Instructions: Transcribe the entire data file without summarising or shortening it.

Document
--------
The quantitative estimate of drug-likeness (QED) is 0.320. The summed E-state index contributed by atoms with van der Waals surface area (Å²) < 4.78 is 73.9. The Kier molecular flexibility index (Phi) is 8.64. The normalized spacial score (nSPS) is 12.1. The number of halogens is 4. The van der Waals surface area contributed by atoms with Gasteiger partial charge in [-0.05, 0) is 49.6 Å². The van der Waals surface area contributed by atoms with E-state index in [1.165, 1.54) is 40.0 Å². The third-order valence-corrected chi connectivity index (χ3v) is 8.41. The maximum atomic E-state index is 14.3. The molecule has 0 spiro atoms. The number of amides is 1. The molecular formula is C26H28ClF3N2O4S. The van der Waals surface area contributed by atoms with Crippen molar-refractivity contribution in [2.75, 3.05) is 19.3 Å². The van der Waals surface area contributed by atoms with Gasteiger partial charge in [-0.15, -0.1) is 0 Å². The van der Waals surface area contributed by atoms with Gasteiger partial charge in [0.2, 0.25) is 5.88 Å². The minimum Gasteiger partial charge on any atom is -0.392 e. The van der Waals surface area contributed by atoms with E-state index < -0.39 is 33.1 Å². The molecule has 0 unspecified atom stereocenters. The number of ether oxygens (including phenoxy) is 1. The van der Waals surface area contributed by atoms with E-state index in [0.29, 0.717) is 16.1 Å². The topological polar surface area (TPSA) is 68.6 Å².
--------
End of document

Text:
The quantitative estimate of drug-likeness (QED) is 0.320. The summed E-state index contributed by atoms with van der Waals surface area (Å²) < 4.78 is 73.9. The Kier molecular flexibility index (Phi) is 8.64. The normalized spacial score (nSPS) is 12.1. The number of halogens is 4. The van der Waals surface area contributed by atoms with Gasteiger partial charge in [-0.05, 0) is 49.6 Å². The van der Waals surface area contributed by atoms with E-state index in [1.165, 1.54) is 40.0 Å². The third-order valence-corrected chi connectivity index (χ3v) is 8.41. The maximum atomic E-state index is 14.3. The molecule has 0 spiro atoms. The number of amides is 1. The molecular formula is C26H28ClF3N2O4S. The van der Waals surface area contributed by atoms with Crippen molar-refractivity contribution in [2.75, 3.05) is 19.3 Å². The van der Waals surface area contributed by atoms with Gasteiger partial charge in [-0.15, -0.1) is 0 Å². The van der Waals surface area contributed by atoms with Gasteiger partial charge in [0.2, 0.25) is 5.88 Å². The minimum Gasteiger partial charge on any atom is -0.392 e. The van der Waals surface area contributed by atoms with E-state index < -0.39 is 33.1 Å². The molecule has 0 unspecified atom stereocenters. The number of ether oxygens (including phenoxy) is 1. The van der Waals surface area contributed by atoms with E-state index in [0.29, 0.717) is 16.1 Å². The topological polar surface area (TPSA) is 68.6 Å².